Happen

Stance

ON 'SWASHBUCKLING'

Sometimes you don't realise you've learned a word somehow wrong.      

Then someone, or some thing, pulls you up and makes you think about it.    

Like.... swashbuckling, for example.                          

There's a lot of stuff these days about pirates. Kids love pirates. 

My understanding of pirates evolved long before Johnny Depp. Pirates for me were Long John Silver and Captain Hook.

So it's a very long time since I first met the word 'swashbuckling'. It must have come in somewhere back then, because I know it well, and like it as well as most people. Swashbuckling pops up whenever pirates are mentioned—for example, Ten of the most swashbuckling Puffin pirates.

I never looked 'swashbuckling'up (I never looked anything up as a kid—my sister and I read voluminously and picked up the meanings of things as we went along). So somehow I developed the idea that 'swashbuckling' was something to do with the pirates' giant buckles on their belts. At the same time, in my mind some of those belts were more like huge sashes (or 'cummerbunds', another word I like).

As a result, I sort of made swashbuckling into sashbuckling. I certainly had no idea what the word actually meant, though I knew it was fiercely piratish.

It was a cartoon that made me think long and hard. Cartoons work like poems, I find. Often they hinge on a single word combined with an image, and it creates an intense cluster of associations and meaning and fun and joy. 

This time it was Savage Chickens on September 13th: a chicken with an eye patch is applying for a job, and the interviewer is looking at his CV: 'Hm... I see from your résumé that you've done a lot of swashbuckling'.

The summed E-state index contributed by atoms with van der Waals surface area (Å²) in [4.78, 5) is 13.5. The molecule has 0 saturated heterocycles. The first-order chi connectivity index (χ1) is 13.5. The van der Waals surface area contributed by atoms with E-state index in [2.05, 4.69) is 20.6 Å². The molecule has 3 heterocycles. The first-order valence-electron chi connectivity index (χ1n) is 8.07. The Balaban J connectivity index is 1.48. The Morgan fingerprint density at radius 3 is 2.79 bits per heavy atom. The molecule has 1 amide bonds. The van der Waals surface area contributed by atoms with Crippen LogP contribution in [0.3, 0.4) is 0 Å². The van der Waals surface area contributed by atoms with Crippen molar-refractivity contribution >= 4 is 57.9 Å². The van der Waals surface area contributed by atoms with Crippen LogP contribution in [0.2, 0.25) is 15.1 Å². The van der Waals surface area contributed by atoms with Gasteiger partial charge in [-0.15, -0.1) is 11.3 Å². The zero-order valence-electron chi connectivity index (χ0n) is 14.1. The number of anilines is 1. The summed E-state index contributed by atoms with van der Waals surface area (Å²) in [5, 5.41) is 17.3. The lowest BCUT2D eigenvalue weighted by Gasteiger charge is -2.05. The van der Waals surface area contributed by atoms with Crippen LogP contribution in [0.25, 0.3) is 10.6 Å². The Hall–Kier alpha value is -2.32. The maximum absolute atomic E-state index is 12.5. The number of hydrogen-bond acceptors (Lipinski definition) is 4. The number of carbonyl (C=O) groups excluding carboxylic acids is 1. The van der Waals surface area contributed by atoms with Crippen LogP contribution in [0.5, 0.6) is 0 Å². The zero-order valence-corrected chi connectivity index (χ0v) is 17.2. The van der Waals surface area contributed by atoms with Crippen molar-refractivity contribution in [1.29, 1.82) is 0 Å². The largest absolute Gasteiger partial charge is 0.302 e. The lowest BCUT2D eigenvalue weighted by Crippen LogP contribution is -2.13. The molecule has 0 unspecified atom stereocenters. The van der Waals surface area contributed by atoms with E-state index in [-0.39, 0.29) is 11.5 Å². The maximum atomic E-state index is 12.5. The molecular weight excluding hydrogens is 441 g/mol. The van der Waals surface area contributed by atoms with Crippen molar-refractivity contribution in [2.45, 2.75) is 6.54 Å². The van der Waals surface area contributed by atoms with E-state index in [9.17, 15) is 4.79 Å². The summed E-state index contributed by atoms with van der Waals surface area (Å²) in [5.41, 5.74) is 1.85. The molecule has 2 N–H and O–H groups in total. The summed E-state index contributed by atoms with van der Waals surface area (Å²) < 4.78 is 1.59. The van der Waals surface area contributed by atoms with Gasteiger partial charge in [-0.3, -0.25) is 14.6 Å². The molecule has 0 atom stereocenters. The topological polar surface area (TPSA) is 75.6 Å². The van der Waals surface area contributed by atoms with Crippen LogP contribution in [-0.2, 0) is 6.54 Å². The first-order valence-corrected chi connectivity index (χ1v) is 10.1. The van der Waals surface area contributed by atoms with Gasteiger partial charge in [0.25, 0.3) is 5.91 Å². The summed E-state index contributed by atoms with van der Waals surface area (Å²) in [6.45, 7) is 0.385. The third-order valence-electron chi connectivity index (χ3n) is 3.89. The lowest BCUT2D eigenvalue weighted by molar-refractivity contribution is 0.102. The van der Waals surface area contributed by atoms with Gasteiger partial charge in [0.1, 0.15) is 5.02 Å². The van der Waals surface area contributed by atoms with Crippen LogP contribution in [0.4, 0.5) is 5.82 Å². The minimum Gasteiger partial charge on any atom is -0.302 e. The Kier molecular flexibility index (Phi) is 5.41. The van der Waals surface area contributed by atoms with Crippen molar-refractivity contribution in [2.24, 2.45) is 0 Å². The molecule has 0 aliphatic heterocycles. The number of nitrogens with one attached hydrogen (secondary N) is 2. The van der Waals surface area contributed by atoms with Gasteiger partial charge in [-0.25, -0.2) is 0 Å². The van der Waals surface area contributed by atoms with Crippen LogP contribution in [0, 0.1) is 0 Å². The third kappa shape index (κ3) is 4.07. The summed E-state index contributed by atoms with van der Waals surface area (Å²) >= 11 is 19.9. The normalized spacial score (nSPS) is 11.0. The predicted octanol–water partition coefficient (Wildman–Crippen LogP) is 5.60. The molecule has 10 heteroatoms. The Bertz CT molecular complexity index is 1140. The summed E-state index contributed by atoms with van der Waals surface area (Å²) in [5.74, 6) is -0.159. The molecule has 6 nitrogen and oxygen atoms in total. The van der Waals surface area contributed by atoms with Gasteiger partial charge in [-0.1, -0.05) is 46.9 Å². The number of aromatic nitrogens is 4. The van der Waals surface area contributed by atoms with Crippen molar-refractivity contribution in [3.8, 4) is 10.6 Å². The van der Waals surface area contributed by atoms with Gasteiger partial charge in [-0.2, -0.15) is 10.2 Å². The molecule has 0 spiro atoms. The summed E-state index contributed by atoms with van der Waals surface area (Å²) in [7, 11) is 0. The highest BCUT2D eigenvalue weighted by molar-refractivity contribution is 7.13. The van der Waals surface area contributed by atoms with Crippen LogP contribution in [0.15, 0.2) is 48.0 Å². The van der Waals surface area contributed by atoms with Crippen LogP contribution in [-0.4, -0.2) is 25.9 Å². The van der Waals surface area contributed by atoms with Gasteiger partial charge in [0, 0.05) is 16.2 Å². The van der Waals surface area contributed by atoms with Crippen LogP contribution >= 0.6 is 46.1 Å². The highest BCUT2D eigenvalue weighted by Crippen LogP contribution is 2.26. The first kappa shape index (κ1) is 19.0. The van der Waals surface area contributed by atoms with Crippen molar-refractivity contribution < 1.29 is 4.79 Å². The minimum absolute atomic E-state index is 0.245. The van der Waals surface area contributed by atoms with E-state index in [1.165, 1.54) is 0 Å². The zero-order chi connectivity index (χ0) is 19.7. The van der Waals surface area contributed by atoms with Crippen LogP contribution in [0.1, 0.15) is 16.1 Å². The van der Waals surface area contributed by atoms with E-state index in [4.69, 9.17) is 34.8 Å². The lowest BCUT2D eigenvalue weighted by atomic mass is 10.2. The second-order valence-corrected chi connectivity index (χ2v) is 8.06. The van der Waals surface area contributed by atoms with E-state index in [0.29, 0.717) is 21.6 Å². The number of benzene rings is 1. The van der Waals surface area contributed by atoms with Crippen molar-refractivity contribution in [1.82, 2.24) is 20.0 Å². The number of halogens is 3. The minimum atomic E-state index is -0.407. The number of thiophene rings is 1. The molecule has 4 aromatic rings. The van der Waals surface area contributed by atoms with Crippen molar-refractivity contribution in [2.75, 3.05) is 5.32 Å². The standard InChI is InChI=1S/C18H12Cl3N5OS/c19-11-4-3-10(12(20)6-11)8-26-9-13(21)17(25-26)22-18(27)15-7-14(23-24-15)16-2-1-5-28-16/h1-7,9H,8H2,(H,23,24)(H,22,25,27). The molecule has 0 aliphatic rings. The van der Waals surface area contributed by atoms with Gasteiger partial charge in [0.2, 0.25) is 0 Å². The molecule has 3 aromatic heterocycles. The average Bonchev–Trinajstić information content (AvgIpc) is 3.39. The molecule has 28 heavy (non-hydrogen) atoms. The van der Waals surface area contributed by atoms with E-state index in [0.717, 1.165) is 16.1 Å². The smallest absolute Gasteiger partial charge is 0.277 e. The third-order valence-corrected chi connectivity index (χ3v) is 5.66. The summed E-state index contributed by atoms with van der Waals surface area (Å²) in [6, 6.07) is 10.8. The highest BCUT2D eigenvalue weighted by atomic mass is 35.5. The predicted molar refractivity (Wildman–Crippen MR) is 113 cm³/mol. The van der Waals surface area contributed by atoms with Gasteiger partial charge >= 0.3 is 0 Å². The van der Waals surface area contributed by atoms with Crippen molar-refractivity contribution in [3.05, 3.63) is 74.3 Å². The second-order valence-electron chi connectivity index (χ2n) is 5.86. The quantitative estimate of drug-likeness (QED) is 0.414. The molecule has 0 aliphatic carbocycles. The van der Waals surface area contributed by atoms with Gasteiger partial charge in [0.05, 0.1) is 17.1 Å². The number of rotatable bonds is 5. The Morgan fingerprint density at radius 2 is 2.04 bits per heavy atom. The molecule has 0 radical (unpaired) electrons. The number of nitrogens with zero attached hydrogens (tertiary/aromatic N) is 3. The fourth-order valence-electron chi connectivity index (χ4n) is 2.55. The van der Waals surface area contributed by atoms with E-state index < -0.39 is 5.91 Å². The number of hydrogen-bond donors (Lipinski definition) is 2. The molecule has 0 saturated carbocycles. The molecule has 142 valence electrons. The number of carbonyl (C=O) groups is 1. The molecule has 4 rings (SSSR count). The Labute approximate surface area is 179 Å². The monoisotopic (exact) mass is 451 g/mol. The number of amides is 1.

It made me laugh. And I started to think about swashbuckling and what it actually was. Had I myself ever done any?

I looked it up. And it's not what I thought at all. Well, it is and it isn't.

It means 'acting in the manner of a swashbuckler'. Ha. What is a swashbuckler?

'A swaggering or daring soldier or adventurer.'

Okay, yes, Swaggering, yes (I won't go into how I've always visualised a swagger, but fortunately we all know what swag is.)

But still—buckling what! And why? And what is a swash?

It seems there is no swash. There is 'to swash', which is to strike something violently. And the 'buckle' is nothing to do with the belt. It's a small, round shield.

A swashbuckler is someone who strikes his opponent's small round shield violently. In battle. Or maybe while boarding his ship.

Or maybe via Twitter.

Swashbucklers are not subtle.

They are all boys. 

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Comments 5

Marcia Menter on Sunday, 24 September 2017 14:12

And speaking of cummerbunds, I always thought they had to do with the German 'Kummer', or sorrow--some kind of band that made you suffer. But they're actually from Hindi--'kamar' (sash) plus 'band' (strap or lacing). But don't men feel like they're suffering when they have to dress up in a cummerbund?

And speaking of cummerbunds, I always thought they had to do with the German 'Kummer', or sorrow--some kind of band that made you suffer. But they're actually from Hindi--'kamar' (sash) plus 'band' (strap or lacing). But don't men feel like they're suffering when they have to dress up in a cummerbund?
Guest - Nell Nelson on Sunday, 24 September 2017 14:16

I think cummerbunds make guys feel grand and swashbuckling....

I think cummerbunds make guys feel grand and swashbuckling....
Guest - Sue Wallace-Shaddad on Sunday, 24 September 2017 17:42

The word swashbuckling certainly had a wonderful ring to it and makes you think of derringdo - must look that that up !

The word swashbuckling certainly had a wonderful ring to it and makes you think of derringdo - must look that that up !
Guest - Nell on Sunday, 24 September 2017 17:58

But derring-do, delicious as it is, sounds easy. Daring + do. Or...?

But derring-do, delicious as it is, sounds easy. Daring + do. Or...?
Guest - Sue Wallace-shaddad on Sunday, 24 September 2017 18:43

Interested to see from the Oxford living dictionary how the meaning has evolved through usage by different writers since Chaucer. Your blog is a good prompt to check the history of words!

Interested to see from the Oxford living dictionary how the meaning has evolved through usage by different writers since Chaucer. Your blog is a good prompt to check the history of words!
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Wednesday, 13 December 2017